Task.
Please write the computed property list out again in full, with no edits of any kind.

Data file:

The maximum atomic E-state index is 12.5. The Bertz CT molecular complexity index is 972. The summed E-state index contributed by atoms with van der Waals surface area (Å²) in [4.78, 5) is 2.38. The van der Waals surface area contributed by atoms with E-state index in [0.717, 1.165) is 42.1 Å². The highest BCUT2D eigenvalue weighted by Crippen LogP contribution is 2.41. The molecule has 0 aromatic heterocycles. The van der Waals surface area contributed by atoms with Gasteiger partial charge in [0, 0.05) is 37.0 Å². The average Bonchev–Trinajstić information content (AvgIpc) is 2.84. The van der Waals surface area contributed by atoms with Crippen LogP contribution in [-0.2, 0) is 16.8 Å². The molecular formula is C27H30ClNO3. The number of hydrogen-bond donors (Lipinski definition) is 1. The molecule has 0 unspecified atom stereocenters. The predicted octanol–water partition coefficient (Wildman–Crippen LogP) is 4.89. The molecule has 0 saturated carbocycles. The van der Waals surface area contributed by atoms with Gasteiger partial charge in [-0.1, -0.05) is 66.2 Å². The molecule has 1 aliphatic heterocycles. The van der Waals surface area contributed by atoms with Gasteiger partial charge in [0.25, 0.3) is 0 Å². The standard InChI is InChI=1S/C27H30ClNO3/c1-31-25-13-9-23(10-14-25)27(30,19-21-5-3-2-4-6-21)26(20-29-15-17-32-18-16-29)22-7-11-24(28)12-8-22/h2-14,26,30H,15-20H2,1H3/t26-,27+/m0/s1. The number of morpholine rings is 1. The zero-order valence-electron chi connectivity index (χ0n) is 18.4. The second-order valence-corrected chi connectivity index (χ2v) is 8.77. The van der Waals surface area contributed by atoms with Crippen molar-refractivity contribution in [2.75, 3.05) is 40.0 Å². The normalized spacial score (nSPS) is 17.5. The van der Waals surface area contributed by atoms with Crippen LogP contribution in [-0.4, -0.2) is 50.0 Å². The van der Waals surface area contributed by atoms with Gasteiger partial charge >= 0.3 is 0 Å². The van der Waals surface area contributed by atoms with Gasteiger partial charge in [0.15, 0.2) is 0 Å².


The maximum atomic E-state index is 12.5. The Bertz CT molecular complexity index is 972. The summed E-state index contributed by atoms with van der Waals surface area (Å²) in [4.78, 5) is 2.38. The van der Waals surface area contributed by atoms with E-state index in [0.717, 1.165) is 42.1 Å². The highest BCUT2D eigenvalue weighted by Crippen LogP contribution is 2.41. The molecule has 0 aromatic heterocycles. The van der Waals surface area contributed by atoms with Gasteiger partial charge in [0, 0.05) is 37.0 Å². The average Bonchev–Trinajstić information content (AvgIpc) is 2.84. The van der Waals surface area contributed by atoms with Crippen LogP contribution in [-0.2, 0) is 16.8 Å². The molecular formula is C27H30ClNO3. The number of hydrogen-bond donors (Lipinski definition) is 1. The molecule has 0 unspecified atom stereocenters. The predicted octanol–water partition coefficient (Wildman–Crippen LogP) is 4.89. The molecule has 0 saturated carbocycles. The van der Waals surface area contributed by atoms with Gasteiger partial charge in [-0.1, -0.05) is 66.2 Å². The molecule has 1 aliphatic heterocycles. The van der Waals surface area contributed by atoms with Gasteiger partial charge in [0.25, 0.3) is 0 Å². The standard InChI is InChI=1S/C27H30ClNO3/c1-31-25-13-9-23(10-14-25)27(30,19-21-5-3-2-4-6-21)26(20-29-15-17-32-18-16-29)22-7-11-24(28)12-8-22/h2-14,26,30H,15-20H2,1H3/t26-,27+/m0/s1. The number of morpholine rings is 1. The zero-order valence-electron chi connectivity index (χ0n) is 18.4. The second-order valence-corrected chi connectivity index (χ2v) is 8.77. The van der Waals surface area contributed by atoms with Crippen molar-refractivity contribution in [2.75, 3.05) is 40.0 Å². The normalized spacial score (nSPS) is 17.5. The van der Waals surface area contributed by atoms with Crippen LogP contribution in [-0.4, -0.2) is 50.0 Å². The van der Waals surface area contributed by atoms with Gasteiger partial charge >= 0.3 is 0 Å². The van der Waals surface area contributed by atoms with Gasteiger partial charge in [0.15, 0.2) is 0 Å².